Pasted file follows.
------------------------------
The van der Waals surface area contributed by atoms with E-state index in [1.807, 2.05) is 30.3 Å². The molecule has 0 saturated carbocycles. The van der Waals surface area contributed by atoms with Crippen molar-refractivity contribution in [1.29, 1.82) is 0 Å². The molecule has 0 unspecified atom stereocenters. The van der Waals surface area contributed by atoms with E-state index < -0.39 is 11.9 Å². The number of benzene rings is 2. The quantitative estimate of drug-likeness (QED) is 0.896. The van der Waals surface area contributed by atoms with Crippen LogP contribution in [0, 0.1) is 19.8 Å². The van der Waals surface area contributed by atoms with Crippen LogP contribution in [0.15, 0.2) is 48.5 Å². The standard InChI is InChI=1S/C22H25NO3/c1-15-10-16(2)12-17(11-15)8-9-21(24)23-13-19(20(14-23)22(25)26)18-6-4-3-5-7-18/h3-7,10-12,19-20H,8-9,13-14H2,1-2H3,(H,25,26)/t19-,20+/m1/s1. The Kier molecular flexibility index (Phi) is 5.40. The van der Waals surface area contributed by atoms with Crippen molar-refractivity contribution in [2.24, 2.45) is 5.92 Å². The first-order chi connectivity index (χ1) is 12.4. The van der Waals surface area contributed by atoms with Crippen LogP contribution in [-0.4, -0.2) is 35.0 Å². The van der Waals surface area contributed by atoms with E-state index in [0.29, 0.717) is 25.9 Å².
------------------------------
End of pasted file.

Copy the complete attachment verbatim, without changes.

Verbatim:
The van der Waals surface area contributed by atoms with E-state index in [1.807, 2.05) is 30.3 Å². The molecule has 0 saturated carbocycles. The van der Waals surface area contributed by atoms with Crippen molar-refractivity contribution in [1.29, 1.82) is 0 Å². The molecule has 0 unspecified atom stereocenters. The van der Waals surface area contributed by atoms with E-state index < -0.39 is 11.9 Å². The number of benzene rings is 2. The quantitative estimate of drug-likeness (QED) is 0.896. The van der Waals surface area contributed by atoms with Crippen LogP contribution in [0, 0.1) is 19.8 Å². The van der Waals surface area contributed by atoms with Crippen LogP contribution in [0.15, 0.2) is 48.5 Å². The standard InChI is InChI=1S/C22H25NO3/c1-15-10-16(2)12-17(11-15)8-9-21(24)23-13-19(20(14-23)22(25)26)18-6-4-3-5-7-18/h3-7,10-12,19-20H,8-9,13-14H2,1-2H3,(H,25,26)/t19-,20+/m1/s1. The Kier molecular flexibility index (Phi) is 5.40. The van der Waals surface area contributed by atoms with Crippen molar-refractivity contribution in [2.24, 2.45) is 5.92 Å². The first-order chi connectivity index (χ1) is 12.4. The van der Waals surface area contributed by atoms with Crippen LogP contribution in [-0.4, -0.2) is 35.0 Å². The van der Waals surface area contributed by atoms with E-state index in [0.29, 0.717) is 25.9 Å².